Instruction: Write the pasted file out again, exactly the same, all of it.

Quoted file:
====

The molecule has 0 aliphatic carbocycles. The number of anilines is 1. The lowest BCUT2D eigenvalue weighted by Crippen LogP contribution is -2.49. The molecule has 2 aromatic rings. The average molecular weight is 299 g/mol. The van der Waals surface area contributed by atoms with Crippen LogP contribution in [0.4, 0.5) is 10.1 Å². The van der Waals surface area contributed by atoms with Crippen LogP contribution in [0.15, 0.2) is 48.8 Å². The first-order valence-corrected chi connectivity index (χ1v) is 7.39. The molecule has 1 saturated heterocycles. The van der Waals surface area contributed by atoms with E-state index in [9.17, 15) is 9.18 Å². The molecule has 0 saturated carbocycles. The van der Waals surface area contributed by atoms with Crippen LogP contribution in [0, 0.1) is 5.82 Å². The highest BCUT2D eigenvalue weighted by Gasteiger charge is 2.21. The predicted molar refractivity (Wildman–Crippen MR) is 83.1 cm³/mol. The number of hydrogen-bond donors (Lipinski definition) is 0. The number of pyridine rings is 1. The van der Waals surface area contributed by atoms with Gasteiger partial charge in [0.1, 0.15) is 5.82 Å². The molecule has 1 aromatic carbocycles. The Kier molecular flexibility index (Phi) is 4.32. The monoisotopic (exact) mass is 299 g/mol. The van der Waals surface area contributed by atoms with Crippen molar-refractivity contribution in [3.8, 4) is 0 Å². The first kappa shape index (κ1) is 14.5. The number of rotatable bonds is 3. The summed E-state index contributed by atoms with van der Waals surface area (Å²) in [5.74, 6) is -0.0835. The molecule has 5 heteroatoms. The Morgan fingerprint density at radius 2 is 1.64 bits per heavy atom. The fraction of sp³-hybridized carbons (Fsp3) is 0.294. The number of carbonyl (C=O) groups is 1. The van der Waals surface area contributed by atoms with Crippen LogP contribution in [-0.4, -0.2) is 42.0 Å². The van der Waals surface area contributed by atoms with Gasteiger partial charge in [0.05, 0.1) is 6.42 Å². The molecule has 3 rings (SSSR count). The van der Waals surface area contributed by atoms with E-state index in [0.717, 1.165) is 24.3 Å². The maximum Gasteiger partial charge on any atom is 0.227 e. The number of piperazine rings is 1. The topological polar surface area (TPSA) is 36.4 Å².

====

The molecule has 0 aliphatic carbocycles. The number of anilines is 1. The lowest BCUT2D eigenvalue weighted by Crippen LogP contribution is -2.49. The molecule has 2 aromatic rings. The average molecular weight is 299 g/mol. The van der Waals surface area contributed by atoms with Crippen LogP contribution in [0.4, 0.5) is 10.1 Å². The van der Waals surface area contributed by atoms with Crippen LogP contribution in [0.15, 0.2) is 48.8 Å². The first-order valence-corrected chi connectivity index (χ1v) is 7.39. The molecule has 1 saturated heterocycles. The van der Waals surface area contributed by atoms with E-state index in [9.17, 15) is 9.18 Å². The molecule has 0 saturated carbocycles. The van der Waals surface area contributed by atoms with Crippen LogP contribution in [0, 0.1) is 5.82 Å². The highest BCUT2D eigenvalue weighted by Gasteiger charge is 2.21. The predicted molar refractivity (Wildman–Crippen MR) is 83.1 cm³/mol. The number of hydrogen-bond donors (Lipinski definition) is 0. The number of pyridine rings is 1. The van der Waals surface area contributed by atoms with Gasteiger partial charge in [0.1, 0.15) is 5.82 Å². The molecule has 1 aromatic carbocycles. The Kier molecular flexibility index (Phi) is 4.32. The monoisotopic (exact) mass is 299 g/mol. The van der Waals surface area contributed by atoms with Crippen molar-refractivity contribution in [3.8, 4) is 0 Å². The first kappa shape index (κ1) is 14.5. The number of rotatable bonds is 3. The summed E-state index contributed by atoms with van der Waals surface area (Å²) in [5.74, 6) is -0.0835. The molecule has 5 heteroatoms. The Morgan fingerprint density at radius 2 is 1.64 bits per heavy atom. The fraction of sp³-hybridized carbons (Fsp3) is 0.294. The number of carbonyl (C=O) groups is 1. The van der Waals surface area contributed by atoms with Crippen LogP contribution in [-0.4, -0.2) is 42.0 Å². The van der Waals surface area contributed by atoms with Gasteiger partial charge in [0.05, 0.1) is 6.42 Å². The molecule has 3 rings (SSSR count). The van der Waals surface area contributed by atoms with E-state index in [0.717, 1.165) is 24.3 Å². The maximum Gasteiger partial charge on any atom is 0.227 e. The number of piperazine rings is 1. The topological polar surface area (TPSA) is 36.4 Å².